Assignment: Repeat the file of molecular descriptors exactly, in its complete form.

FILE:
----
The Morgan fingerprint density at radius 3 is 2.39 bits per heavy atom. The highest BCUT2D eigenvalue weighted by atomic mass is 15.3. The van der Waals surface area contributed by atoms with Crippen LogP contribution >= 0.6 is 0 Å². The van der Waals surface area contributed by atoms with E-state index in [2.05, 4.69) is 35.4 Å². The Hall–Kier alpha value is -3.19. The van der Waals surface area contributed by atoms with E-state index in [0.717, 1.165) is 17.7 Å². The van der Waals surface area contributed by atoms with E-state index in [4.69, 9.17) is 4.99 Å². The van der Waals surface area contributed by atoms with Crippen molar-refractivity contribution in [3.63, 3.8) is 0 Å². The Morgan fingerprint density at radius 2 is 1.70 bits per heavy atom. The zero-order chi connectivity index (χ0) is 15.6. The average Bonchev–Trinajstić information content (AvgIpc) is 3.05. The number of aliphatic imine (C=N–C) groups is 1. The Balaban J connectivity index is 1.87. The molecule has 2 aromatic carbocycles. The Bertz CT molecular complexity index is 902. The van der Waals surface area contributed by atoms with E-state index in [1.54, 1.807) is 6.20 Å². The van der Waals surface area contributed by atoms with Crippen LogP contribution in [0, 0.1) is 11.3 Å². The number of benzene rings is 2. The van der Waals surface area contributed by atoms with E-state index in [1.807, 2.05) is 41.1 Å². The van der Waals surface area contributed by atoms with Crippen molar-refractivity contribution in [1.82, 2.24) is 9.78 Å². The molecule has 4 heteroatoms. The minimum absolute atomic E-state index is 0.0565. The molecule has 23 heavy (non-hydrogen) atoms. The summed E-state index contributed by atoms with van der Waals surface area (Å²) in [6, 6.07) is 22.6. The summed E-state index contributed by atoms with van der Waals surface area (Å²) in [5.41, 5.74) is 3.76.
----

The Morgan fingerprint density at radius 3 is 2.39 bits per heavy atom. The highest BCUT2D eigenvalue weighted by atomic mass is 15.3. The van der Waals surface area contributed by atoms with Crippen LogP contribution >= 0.6 is 0 Å². The van der Waals surface area contributed by atoms with E-state index in [2.05, 4.69) is 35.4 Å². The Hall–Kier alpha value is -3.19. The van der Waals surface area contributed by atoms with E-state index in [0.717, 1.165) is 17.7 Å². The van der Waals surface area contributed by atoms with E-state index in [4.69, 9.17) is 4.99 Å². The van der Waals surface area contributed by atoms with Crippen molar-refractivity contribution in [3.63, 3.8) is 0 Å². The Morgan fingerprint density at radius 2 is 1.70 bits per heavy atom. The zero-order chi connectivity index (χ0) is 15.6. The average Bonchev–Trinajstić information content (AvgIpc) is 3.05. The number of aliphatic imine (C=N–C) groups is 1. The Balaban J connectivity index is 1.87. The molecule has 2 aromatic carbocycles. The Bertz CT molecular complexity index is 902. The van der Waals surface area contributed by atoms with E-state index in [1.54, 1.807) is 6.20 Å². The van der Waals surface area contributed by atoms with Crippen LogP contribution in [0, 0.1) is 11.3 Å². The number of benzene rings is 2. The van der Waals surface area contributed by atoms with E-state index in [1.807, 2.05) is 41.1 Å². The van der Waals surface area contributed by atoms with Crippen molar-refractivity contribution in [1.82, 2.24) is 9.78 Å². The molecule has 4 heteroatoms. The minimum absolute atomic E-state index is 0.0565. The molecule has 23 heavy (non-hydrogen) atoms. The summed E-state index contributed by atoms with van der Waals surface area (Å²) in [6, 6.07) is 22.6. The summed E-state index contributed by atoms with van der Waals surface area (Å²) in [5.41, 5.74) is 3.76.